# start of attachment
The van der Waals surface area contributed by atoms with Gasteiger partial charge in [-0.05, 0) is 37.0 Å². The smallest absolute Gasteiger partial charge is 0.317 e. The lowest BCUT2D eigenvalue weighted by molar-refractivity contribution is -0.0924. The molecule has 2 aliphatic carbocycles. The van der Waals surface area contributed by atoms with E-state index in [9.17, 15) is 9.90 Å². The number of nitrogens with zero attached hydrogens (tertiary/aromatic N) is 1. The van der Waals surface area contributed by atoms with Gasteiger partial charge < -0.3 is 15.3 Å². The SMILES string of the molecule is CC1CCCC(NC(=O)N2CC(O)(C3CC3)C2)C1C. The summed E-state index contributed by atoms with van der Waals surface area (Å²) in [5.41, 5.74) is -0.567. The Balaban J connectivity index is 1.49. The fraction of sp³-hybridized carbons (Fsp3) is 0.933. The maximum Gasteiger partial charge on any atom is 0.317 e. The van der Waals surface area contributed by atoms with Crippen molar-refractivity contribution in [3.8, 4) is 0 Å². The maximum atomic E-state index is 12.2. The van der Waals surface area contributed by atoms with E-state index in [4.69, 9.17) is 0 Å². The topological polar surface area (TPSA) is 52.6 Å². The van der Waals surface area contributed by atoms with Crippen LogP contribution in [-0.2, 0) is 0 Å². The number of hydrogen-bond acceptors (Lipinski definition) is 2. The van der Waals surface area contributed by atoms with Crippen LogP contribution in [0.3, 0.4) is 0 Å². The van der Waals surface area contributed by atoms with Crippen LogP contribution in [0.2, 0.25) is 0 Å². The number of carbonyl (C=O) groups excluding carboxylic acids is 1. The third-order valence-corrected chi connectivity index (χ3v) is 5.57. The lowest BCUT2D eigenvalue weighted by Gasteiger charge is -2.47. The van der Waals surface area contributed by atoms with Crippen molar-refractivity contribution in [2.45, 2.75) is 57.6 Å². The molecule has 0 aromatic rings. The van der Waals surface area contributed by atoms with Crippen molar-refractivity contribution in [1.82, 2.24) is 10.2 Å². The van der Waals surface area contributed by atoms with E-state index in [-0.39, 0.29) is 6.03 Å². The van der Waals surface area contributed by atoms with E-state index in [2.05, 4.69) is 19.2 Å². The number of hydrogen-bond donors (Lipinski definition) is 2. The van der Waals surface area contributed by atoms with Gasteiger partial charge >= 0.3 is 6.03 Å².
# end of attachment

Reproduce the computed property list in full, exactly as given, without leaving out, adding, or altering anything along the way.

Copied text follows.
The van der Waals surface area contributed by atoms with Gasteiger partial charge in [-0.05, 0) is 37.0 Å². The smallest absolute Gasteiger partial charge is 0.317 e. The lowest BCUT2D eigenvalue weighted by molar-refractivity contribution is -0.0924. The molecule has 2 aliphatic carbocycles. The van der Waals surface area contributed by atoms with E-state index in [9.17, 15) is 9.90 Å². The number of nitrogens with zero attached hydrogens (tertiary/aromatic N) is 1. The van der Waals surface area contributed by atoms with Gasteiger partial charge < -0.3 is 15.3 Å². The SMILES string of the molecule is CC1CCCC(NC(=O)N2CC(O)(C3CC3)C2)C1C. The summed E-state index contributed by atoms with van der Waals surface area (Å²) in [5.41, 5.74) is -0.567. The Balaban J connectivity index is 1.49. The fraction of sp³-hybridized carbons (Fsp3) is 0.933. The maximum Gasteiger partial charge on any atom is 0.317 e. The van der Waals surface area contributed by atoms with Crippen molar-refractivity contribution in [3.8, 4) is 0 Å². The maximum atomic E-state index is 12.2. The van der Waals surface area contributed by atoms with E-state index in [4.69, 9.17) is 0 Å². The topological polar surface area (TPSA) is 52.6 Å². The van der Waals surface area contributed by atoms with Crippen LogP contribution in [-0.2, 0) is 0 Å². The number of hydrogen-bond acceptors (Lipinski definition) is 2. The van der Waals surface area contributed by atoms with Crippen LogP contribution in [0.3, 0.4) is 0 Å². The van der Waals surface area contributed by atoms with Crippen LogP contribution in [0.2, 0.25) is 0 Å². The number of carbonyl (C=O) groups excluding carboxylic acids is 1. The third-order valence-corrected chi connectivity index (χ3v) is 5.57. The lowest BCUT2D eigenvalue weighted by Gasteiger charge is -2.47. The van der Waals surface area contributed by atoms with Crippen molar-refractivity contribution in [2.45, 2.75) is 57.6 Å². The molecule has 0 aromatic rings. The van der Waals surface area contributed by atoms with Crippen molar-refractivity contribution in [1.82, 2.24) is 10.2 Å². The van der Waals surface area contributed by atoms with E-state index in [-0.39, 0.29) is 6.03 Å². The van der Waals surface area contributed by atoms with E-state index in [2.05, 4.69) is 19.2 Å². The number of hydrogen-bond donors (Lipinski definition) is 2. The van der Waals surface area contributed by atoms with Gasteiger partial charge >= 0.3 is 6.03 Å².